A lesson that can be learnt from this film is that of basic humanity asserting itself, or not, during natural disasters
It is hard to write about the arts, much less a ‘fun’ film review in times when one has just felt the ground shake between your feet in such a manner that it would seem the earth might break apart.
All around us, things are broken, people are traumatised and suffering, mentally and physically: sleeping under the rain, and in a lot of cases, wanting of even basic first aid and supplies.
Perhaps the only film that I have seen that comes close to really portraying the horrific, visceral reality of natural disasters is The Impossible (2012) a film about the tragic Indian Ocean tsunami, triggered by a M 9.2 (approximate) earthquake in 2004 that took 280,000 thousand lives and affected Bangladesh, India, Malaysia, Myanmar, Thailand, Singapore, and the Maldives.
For people who choose to see it, be warned, it may be a Hollywood film starring Naomi Watts, as a tough as nails mother, struggling against the elements to save her family, but it is hard to bear. For those of us who have now been through such life altering events, the film drives home one stark point, when earthquakes, or tsunamis, or floods, avalanches, and landslides hit, there is really nothing we can do aside from hold on tight and pray, even if you are a non-believer, that your lucky stars are out that day; natural disasters are strangely democratic in that way. They do not differentiate about where they hit, although, it must be said that it is always the poorest people who receive aid last, and are most affected, simply due to lack of access to facilities that the more affluent can get to much faster.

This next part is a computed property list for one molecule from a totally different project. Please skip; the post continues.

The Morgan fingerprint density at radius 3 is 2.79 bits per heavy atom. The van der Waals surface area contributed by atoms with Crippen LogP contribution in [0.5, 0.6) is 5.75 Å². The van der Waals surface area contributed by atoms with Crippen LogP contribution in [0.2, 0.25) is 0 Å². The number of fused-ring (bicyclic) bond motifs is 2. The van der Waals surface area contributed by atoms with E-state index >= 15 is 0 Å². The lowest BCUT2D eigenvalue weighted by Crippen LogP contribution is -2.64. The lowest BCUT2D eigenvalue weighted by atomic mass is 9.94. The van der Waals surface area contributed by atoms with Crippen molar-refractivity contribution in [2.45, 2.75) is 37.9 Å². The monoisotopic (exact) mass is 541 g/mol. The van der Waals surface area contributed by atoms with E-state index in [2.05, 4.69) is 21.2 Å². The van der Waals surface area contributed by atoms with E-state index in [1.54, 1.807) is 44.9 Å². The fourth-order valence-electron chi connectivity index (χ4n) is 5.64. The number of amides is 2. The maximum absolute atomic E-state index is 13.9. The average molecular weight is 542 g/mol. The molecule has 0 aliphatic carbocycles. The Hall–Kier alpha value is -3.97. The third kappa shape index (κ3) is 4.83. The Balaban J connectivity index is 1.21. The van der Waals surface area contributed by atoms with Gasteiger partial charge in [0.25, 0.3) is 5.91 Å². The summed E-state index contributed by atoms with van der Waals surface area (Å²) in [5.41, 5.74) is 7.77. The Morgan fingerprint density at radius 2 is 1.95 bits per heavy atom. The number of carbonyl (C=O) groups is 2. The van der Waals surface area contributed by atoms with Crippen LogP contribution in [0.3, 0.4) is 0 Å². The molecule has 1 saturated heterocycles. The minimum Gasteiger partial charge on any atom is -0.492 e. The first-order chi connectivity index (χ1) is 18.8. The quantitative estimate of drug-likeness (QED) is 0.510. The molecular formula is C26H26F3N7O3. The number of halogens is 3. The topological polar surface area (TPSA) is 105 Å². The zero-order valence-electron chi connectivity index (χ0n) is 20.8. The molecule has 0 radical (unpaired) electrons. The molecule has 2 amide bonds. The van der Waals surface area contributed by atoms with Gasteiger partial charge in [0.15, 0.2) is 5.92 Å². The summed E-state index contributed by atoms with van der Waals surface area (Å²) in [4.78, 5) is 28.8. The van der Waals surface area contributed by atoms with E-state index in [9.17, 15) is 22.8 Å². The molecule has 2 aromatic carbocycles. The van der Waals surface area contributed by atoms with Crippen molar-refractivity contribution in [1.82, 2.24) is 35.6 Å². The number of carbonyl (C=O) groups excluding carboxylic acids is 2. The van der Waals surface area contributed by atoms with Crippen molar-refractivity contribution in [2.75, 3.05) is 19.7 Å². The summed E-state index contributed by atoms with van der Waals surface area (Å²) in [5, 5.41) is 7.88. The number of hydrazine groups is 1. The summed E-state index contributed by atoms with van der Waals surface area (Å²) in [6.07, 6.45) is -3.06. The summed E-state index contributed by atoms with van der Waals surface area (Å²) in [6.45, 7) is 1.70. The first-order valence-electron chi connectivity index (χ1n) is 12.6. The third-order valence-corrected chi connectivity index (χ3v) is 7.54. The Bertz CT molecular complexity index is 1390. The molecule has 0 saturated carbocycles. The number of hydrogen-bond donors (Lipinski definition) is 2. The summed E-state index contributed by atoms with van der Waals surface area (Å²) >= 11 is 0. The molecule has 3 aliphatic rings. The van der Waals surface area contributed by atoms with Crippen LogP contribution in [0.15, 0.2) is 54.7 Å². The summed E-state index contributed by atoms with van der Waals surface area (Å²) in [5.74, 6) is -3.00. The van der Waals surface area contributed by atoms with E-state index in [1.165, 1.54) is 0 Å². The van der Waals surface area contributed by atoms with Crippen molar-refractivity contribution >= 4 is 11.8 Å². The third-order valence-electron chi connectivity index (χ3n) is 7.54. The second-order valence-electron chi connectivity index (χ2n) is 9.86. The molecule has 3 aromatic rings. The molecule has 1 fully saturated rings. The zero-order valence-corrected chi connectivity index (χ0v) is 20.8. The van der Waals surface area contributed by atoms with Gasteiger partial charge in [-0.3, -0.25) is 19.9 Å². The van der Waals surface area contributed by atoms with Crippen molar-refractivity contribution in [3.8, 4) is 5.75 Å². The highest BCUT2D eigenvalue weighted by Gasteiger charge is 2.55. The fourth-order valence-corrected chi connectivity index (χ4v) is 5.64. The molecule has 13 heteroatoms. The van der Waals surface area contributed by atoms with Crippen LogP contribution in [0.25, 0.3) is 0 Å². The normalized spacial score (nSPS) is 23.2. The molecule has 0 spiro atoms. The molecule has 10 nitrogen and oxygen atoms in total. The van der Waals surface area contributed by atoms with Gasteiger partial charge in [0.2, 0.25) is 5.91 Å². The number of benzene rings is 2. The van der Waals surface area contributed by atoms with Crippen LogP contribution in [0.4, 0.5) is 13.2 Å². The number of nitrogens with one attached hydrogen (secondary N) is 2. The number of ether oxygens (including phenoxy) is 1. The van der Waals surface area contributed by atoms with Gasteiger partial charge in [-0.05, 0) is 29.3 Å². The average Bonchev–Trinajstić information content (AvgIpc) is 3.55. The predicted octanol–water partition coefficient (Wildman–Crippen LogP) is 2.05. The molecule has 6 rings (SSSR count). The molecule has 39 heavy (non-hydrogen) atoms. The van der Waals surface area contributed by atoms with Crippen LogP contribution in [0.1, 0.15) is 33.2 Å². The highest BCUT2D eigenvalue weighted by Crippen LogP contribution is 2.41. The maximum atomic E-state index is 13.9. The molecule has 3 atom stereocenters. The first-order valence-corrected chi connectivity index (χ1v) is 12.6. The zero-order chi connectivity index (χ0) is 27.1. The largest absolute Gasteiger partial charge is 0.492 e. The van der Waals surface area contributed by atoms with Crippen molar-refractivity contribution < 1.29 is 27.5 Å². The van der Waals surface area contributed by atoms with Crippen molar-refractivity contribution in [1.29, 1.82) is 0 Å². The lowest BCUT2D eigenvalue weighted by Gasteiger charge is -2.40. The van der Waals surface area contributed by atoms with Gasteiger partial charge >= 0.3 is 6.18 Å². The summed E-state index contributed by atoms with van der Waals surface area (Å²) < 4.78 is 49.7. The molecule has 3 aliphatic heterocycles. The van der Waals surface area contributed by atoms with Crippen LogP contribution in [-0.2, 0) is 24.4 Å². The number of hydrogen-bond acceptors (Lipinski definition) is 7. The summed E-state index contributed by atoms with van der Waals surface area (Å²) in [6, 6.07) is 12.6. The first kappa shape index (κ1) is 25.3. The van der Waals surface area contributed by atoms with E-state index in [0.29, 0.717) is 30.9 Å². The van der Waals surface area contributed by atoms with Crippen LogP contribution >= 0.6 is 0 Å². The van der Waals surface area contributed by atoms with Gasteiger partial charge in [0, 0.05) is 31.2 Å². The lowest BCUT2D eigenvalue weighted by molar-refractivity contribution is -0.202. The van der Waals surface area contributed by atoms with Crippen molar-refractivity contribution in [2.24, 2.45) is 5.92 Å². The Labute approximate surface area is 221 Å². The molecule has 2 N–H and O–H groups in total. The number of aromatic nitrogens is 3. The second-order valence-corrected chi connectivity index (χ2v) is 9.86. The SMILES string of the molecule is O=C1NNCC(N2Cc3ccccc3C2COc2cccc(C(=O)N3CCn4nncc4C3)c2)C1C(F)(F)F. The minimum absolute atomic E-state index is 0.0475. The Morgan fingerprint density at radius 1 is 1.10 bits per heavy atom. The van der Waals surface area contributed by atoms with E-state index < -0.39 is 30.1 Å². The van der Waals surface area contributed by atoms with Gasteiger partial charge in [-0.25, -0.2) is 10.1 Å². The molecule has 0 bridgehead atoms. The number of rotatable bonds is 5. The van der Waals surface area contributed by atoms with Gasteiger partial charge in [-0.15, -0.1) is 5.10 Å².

The other lesson that can be learnt from this film is that of basic humanity asserting itself, or not, during natural disasters. The real life story of Maria Belon (Watts) is one of luck, and a great deal of benevolence on the part of the Thai people, who in the midst of being severely affected themselves, helped people who were in need sometimes above, beyond, and despite, their own immediate woes.
We are in that moment of time where we will be judged (and judge ourselves) by how we act when people are in desperate need. I cannot urge you more to reach out to whoever you can, even if it is just in your neighbourhood, and provide what you are able to. Be it food, water, moral support. It is necessary, it is possible, it is in your hands.